One of the most puzzling features of the current unstoppable wave of political punditry that is flooding all channels and outlets at the moment (including this one of course) is the peculiar propensity of commentators to feel qualified to extrapolate from the election results the Manifest Will of Britain. “The people have voted for change”, “The people have told Gordon Brown that he has got to go” , “The people are saying that they don’t really trust any one party”, “The people have said that they want Parliament reformed, the tea room in the House of Commons redecorated, new carpeting in the women’s lavatory of the House of Lords and a vegetarian option in the canteen.” What fevered branch of electoral hermeneutics allows any such interpretations on the basis of the summing of millions of individual’s single votes I cannot imagine. It is possible that people do want real change, but a single cross next to a single name is no way to deduce it.
We only get one vote, one cross to put next to one name. If you put your cross next to Victoria Tory’s name you declare that want her to be your MP, representing you constituency, although it is perhaps also permissible to assume that you are up for her party and her party’s leader winning an overall majority in the Commons in Westminster as well. If the cross is next to Fabian Labour’s name or Libby Dem’s one might be justified in assuming the same there too. There really is almost nothing more nuanced or sophisticated that one can infer from our recent general election except to say that that of the 68% who voted there weren’t enough who wanted Conservatives to win to allow Cameron to claim first prize, and even fewer who wanted to vote for candidates from the other parties. One could deduce a huge amount more if voters were allowed to express their preferences in an intelligent way that reflected how they really feel and think. The Electoral Reform Society is a good place to go for information as to how precisely such a form of voting could be implemented, as it is all round much of the civilised world. My friends at Vote For A Change have also been campaigning for the same thing. Proportional Representation is the prize that many of us hope this “confusing” election will deliver. But there is an obstacle. An obstacle so huge that I cannot see it being overcome.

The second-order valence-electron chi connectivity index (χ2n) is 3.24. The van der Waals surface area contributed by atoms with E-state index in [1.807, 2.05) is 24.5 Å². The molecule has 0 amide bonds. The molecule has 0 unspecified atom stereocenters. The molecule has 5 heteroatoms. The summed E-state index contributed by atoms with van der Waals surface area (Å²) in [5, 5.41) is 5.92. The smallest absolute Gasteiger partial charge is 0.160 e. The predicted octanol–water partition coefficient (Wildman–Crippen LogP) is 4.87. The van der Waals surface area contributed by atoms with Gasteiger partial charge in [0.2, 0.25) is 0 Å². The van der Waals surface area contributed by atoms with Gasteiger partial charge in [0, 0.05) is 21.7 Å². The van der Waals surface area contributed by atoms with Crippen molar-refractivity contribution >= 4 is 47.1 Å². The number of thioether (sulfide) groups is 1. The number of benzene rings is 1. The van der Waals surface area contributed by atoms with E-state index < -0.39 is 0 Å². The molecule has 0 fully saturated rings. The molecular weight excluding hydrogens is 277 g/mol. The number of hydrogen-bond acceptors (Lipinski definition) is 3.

Here is the situation as I read it.
- David Cameron’s Conservative Party elders and backbenchers will never allow him to seal a pact with Clegg that guarantees electoral reform in the shape of proportional representation.
- Nick Clegg’s Liberal Democrat Party elders and backbenchers will never allow him to seal a pact with Cameron that that does not guarantee electoral reform in the shape of proportional representation.
- Cameron will spring an obvious trap by saying, “We’ll see. We’ll look into it. You can have concessions on schools and hospitals.” Children who want an ice cream know that when their parents say “We’ll see, but you can have a banana” it means no ice cream. The Lib Dem and PR pressure groups are perfectly aware of that too. Any talk of “an independent enquiry … a Royal Commission … a committee to look into it” will be treated for what it is. Fudge.
It comes down to this: the Conservatives believe that under a PR system they will never achieve full supremacy in the country again. This would mark a sharp reverse in their ambitions. Their manifesto commitment to a 10% reduction in MPs and a consequent redraft of constituency borders would necessarily gerrymander massively in their interest, all but guaranteeing Tory power for the foreseeable future. The idea that they will for one moment countenance PR reform that will see them reduced, as they would interpret it, to the role of Euro-style hedgers, compromisers and pragmatic consensus inclusionists is more than a bitter pill, it is a suicide pill and Cameron knows that he could never induce the party to swallow it.